Brown Hart Gardens History | Electricity, Elephants and Giants
A slice of tranquility that sits – somewhat unbelievably – parallel to Oxford Street, Brown Hart Gardens has plenty of history hiding in plain sight.
Its unusual architecture has sparked a fantastic urban myth and its now home to perhaps the oddest bedrooms in all of London! But let’s start at the beginning…
Brown Hart Gardens History
The area now known as Brown Hart Gardens is part of a huge area of Mayfair owned and managed by the Grosvenor Estate.
In 1677 the 21 year old Thomas Grosvenor married Mary Davies, perhaps the wealthiest 12(!) year old in England who had inherited a huge chunk of West London. At this point it was rural but over the next few centuries of development it would become Mayfair and Belgravia, a savvy investment indeed.
For such a wealthy area today, it may come as a surprise that in the late 19th century a philanthropic housing project was underway in the streets just by Bond Street Station.
From the late 1860s, Richard Grosvenor and his son Hugh were inspired by some local developments to build a series of model homes (good quality housing for the working classes) and so they hired the ‘Improved Industrial Dwellings Company’ who set to work on the mansion blocks.
Above ‘Balderton Buildings’ you can see the initials of the Improved Industrial Dwellings Company
As part of the design there was a shared public garden in the centre, seen on Goad map of 1887 below.
Image Credit: layersoflondon.org Leaflet | © Maptiler and OpenStreetMap contributors
But today the garden isn’t at ground level, in fact you have to climb 17 steep steps to reach it!
This is because it’s not the original.
In 1902 the Grosvenor Estate finally gave in to the Westminster Electric Supply Company who wanted to build on the garden. Their plan was to instal a transformer which would convert high voltage electricity to a level suitable for public use.
By this point the garden was receiving complaints of frequent ’disorderly boys’, ‘verminous women’ and ‘tramps’ so they relented. A compromise was to include a public, raised, garden instead.
The architect was Charles Stanley Peach and his OTT design means the result is probably the most beautiful electricity substation in London. It was given Grade II listed statues in 1987.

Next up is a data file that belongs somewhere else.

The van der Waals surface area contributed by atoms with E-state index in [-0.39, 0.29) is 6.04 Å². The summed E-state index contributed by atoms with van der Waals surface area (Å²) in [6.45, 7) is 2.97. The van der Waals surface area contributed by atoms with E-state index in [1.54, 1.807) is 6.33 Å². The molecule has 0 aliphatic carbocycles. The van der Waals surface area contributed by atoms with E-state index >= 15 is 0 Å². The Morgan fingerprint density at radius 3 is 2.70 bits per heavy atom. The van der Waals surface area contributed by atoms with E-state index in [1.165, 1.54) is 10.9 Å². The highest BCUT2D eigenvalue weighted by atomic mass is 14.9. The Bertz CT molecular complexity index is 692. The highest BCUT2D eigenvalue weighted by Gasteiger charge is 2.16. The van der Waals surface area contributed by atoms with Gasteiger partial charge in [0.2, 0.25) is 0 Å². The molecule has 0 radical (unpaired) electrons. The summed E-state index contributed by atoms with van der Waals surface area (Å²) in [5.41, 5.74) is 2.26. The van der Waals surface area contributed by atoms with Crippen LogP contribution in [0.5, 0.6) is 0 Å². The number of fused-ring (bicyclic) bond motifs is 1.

It’s still in use today and if you peer through the grilles, you can get a better look!
Given its eclectic appearance it’s maybe not a surprise that there’s a fantastic urban myth associated with Brown Hart Gardens.
It’s said that its great domed structure and tall doors were built as a house for Queen Victoria’s pet elephant.
Like all good myths, there is a grain of truth in the story. Queen Victoria did have a pet elephant. It was a gift in 1884 from the King of Abbyssinia (present-day Ethiopia) but aside from a short time at Osbourne House on the Isle of Wight it was generally kept at what would become London Zoo.
Depending on your level of London geekiness, the reality is either very dull or far more interesting.
Fighting for attention in the gardens is the beautiful church by Alfred Waterhouse, completed in 1891.
Since the late 1960s it’s been home to the Ukranian Catholic Church, known as the Ukranian Catholic Cathedral of the Holy Family.
However the street name gives us a clue to its earlier history.
In 1697 a church was built on the King’s Weigh House in the City of London. A weigh house is just as it sounds, a place where goods were weighed to calculate import duty.
Here’s an image of the Weigh House Chapel as it looked in 1780.
Image Credit: Public Domain
In the 1830s the location was required for the widening of London Bridge and then in the 1880s their new building was compulsory purchased by the Metropolitan Railway. Finally leaving the City of London to establish a new church in Mayfair
One last thing to observe in Brown Hart Gardens is the figure watching over you on the left…
This crouching giant is part of the Beaumont Hotel.
Although it only opened in 2014, it looks far older. The hotel made the choice to keep the Art Deco design throughout after inheriting the facade of the 1926 luxury garage on the site previously.
But one room is unique. When you first enter, it seems like any other wonderful suite…
However the bedroom is rather special.
Designed by Antony Gormley, ‘ROOM’ is an intense theatrical experience. Gormley’s aim was to ‘sculpt darkness’ and although you can have a window open you’re meant to lie in pitch darkness to wait for your eyes to adjust.
The whole space is built of wood from the Black Forest and not a single nail was used in its construction.
Inside the room they had this book with a fabulous view back over Brown Hart Gardens. So hopefully you now have a load more things to spot for when you visit!
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